Work on the relocation of Town Brook will soon begin at Revere Road and Mechanic Street, despite one resident's concerns about a section of the brook.
Arline Goodman has been fighting the city’s plans to relocate the Town Brook, a major element of the downtown revialization project, since the plans were unveiled.
She is concerned that the city’s desire to relocate the brook will create a massive angle in the brook near her house, making flooding in her basement exponentially worse.
Mediation between her and the city solved little, and so the issue has gone before a Department of Environmental Protection presiding officer for a hearing.
The officer toured the site on April 27 and is expected to issue a decision about the property in the coming weeks.
Although city officials said they won’t issue a notice for work to proceed at the particular junction near Goodman’s property, work is progressing overall.
“Before that procedure is over, we won’t do anything. But we’re satisfied that the hearing went well,” said Quincy Planning Director Dennis Harrington.
Yet for Goodman, the start of construction has meant that she will either have to live with the city’s re-engineering of the brook – which would shorten it 500 feet and make a 120-degree turn at her property, or be left with a dry ditch if they are required to move it.
Furthermore, the process seems unfairly weighted, said Goodman’s attorney, Stuart Schrier.
“The DEP makes a decision and the DEP hearing officer makes the appeal. Like the DEP is going to overturn their own appeal. The DEP is the presiding officer, and we’re supposed to have the feeling that’s impartial and fair,” Schrier said.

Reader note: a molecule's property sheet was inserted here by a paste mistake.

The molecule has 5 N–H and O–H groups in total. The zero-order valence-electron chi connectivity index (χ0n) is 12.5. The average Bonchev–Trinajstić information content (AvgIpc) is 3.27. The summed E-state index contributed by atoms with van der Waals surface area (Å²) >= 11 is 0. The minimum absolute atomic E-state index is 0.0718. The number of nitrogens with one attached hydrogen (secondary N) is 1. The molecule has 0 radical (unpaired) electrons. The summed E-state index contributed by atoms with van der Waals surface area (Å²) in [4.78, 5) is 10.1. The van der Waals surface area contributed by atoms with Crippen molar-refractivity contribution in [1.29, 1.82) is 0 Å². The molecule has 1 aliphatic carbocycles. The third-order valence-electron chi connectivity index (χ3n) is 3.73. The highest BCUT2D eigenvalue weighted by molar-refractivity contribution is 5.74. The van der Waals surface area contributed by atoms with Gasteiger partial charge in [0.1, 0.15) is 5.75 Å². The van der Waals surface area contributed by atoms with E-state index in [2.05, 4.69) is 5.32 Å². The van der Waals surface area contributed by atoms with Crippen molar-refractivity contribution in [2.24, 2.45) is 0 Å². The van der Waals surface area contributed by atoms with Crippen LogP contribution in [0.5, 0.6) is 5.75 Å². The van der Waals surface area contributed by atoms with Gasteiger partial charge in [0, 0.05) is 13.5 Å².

Schrier said his client has felt bullied throughout the proceedings, especially because the city did little to reach out to Goodman initially.
Even after an April 26 meeting about the Town Brook construction, Goodman remains concerned.
“I don’t want them turning my brook right under my dining room window and aiming the brook right for my cellar,” Goodman said. “I wish there was some way for them to talk to me without lawyers talking to lawyers. But there is nobody from the city who has talked to me.”
Regardless, plans have moved forward.
According to Harrington, the contractor – LM Heavy Civil Construction – will begin at the vacant lot on the corner of Revere and Mechanic. The conduit will be coming through that parcel and will begin to tunnel towards Hancock Street.
“It’s being mobilized for construction as we speak,” Harrington said Tuesday. “The resident engineer is going over design details…contract is issued, and they are working on it.”
Construction is expected to take 120-150 days to finish and the conduit will meet up with one already installed on the other side of Hancock Street adjacent to Walter Hannon Parkway.
“Once that progress is satisfactory, and all the final permits are signed, sealed and delivered from DEP, then the contractor will be given a notice to proceed on the Mechanic Street tunnel, those utilities, and the low flow channels to be built down there,” Harrington said.
Additionally, the American Legion post has to be acquired by Street Works – set for June 1 – and be demolished before construction can begin on that property.